Last week a young couple was arrested in my driveway. My wife and I interrupted our card game to watch it happen. What happened was this:
A red SUV was driving slowly back and forth along our street. This struck us as curious. Not long afterward a red SUV pulled into my driveway and between my house and my neighbor's house, effectively blocking us both from leaving. A woman neither of us knew hopped out of the red SUV and walked briskly up to our front door. I got up to answer the door as a police officer pulled into our driveway, effectively blocking the red SUV. The officer struck up a conversation with the woman and the man who had been driving the red SUV.
I will stop there for a moment because I find my reaction to this chain of events embarrassingly funny, in a sad sort of way. I live on a lightly trafficked, suburban residential street with lots of little kids from what my friend respectfully calls "lower middle class" families. We're a working-class suburban community in which the local paper's police blotter is generally a report of illegal parking and red-light running. Despite this atmosphere of utter normalcy, the sight of an unknown young woman pulling into my driveway and approaching my door filled me and my wife with a surprising burst of dread. What could she possibly want? What's going on? What kind of person so brazenly approaches the door of someone she doesn't even know?
I'm reminded of Bowling for Columbine, the documentary film that confronts the gun culture in America and suggests that it arises out of a vague but persistent fear of the Other. I liked the film because I don't like guns. But there I was, fighting bravely my vague but persistent fear of the Other. I would have answered the door, had the office not intervened, but my guard was way up.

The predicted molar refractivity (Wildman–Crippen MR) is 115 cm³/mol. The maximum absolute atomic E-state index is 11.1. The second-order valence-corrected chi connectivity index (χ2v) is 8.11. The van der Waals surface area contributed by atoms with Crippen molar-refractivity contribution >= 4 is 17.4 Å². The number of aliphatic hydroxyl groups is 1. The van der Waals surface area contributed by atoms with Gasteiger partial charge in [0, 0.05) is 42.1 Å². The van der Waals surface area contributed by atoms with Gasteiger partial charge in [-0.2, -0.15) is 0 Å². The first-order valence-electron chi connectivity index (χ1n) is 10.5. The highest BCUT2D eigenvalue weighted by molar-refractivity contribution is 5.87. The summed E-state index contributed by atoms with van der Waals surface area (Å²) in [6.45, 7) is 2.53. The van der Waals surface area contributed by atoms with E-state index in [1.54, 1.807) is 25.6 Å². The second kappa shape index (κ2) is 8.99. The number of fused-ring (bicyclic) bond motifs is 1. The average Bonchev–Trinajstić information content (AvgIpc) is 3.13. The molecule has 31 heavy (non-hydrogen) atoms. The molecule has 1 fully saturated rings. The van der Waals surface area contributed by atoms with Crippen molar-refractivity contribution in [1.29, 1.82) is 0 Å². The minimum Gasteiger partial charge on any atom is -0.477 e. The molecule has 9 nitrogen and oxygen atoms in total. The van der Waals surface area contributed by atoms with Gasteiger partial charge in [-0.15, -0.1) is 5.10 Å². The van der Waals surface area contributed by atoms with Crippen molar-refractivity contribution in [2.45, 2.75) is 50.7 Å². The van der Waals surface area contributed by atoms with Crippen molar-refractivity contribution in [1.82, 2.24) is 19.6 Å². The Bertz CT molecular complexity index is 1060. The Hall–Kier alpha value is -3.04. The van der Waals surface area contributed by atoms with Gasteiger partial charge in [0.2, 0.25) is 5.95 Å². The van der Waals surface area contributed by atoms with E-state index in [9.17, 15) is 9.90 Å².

Back to the story. The police officer chatted very calmly with the young couple for some time, occasionally reporting something into his two-way radio. Soon enough a second and then a third police car arrived on the scene. The couple was split up for separate interviews, the young man with the male officer, the young woman with the female officer, while the third officer pulled out what turned out to be an evidence kit. Not long afterward, first the young man and then the young women were searched and found to be in possession of heroin. They were placed in handcuffs and tucked into the backs of separate police cars, and a search of their red SUV yielded more heroin.
At one point one of the officers came to our door to advise us of what was happening, confirming that we didn't know the young couple and assuring us that the red SUV would be towed off our property very soon. We speculated that their red SUV was the same red SUV that had been driving slowly back and forth through our neighborhood, although after the police left one of my neighbors said it was definitely not the same red SUV.
Once the police had left the men of the neighborhood had an impromptu meeting in front of my house. There was no beer involved. I learned more about the history of the block in that fifteen minutes than I'd learned in seven years, including the tale of Jimmy Williams (not his real name), who had sold drugs for years two doors down from me in the house now owned by the Stoners (their real name, I swear). All the men laughed about the evening's events, and the two men who work from home reassured us (and, I think, warned us) that they were keeping an eye on the neighborhood and were wise to anything fishy that went on. Then we all went home.
With time I started to think about another young couple I met this summer, these two on the far side of their arrest for drug possession. I met them the morning after their first night ever at a homeless shelter. They were obviously scared, bewildered, unschooled in the ways and means of the homeless. Their family had rejected them and they didn't know what to do with themselves. I thought about that couple and I wondered whether I would see this evening's couple at the shelter next, and how I would welcome them there after being so afraid to welcome them at my home, and what kind of mercy I would offer them there after witnessing them receiving justice at home. I wondered what she would have said as I opened the door of my home to her, and what she'll say when I hand her the day's breakfast before she hits the streets.
I don't know really how to end a post like this. I find myself praying for those two couples, who are too young to anticipate the outcome of their decisions. I find myself praying for police officers whose very ordinary, suburban patrols are occasionally interrupted by incidents that require great courage and even greater wisdom. I find myself praying, which I suppose is good.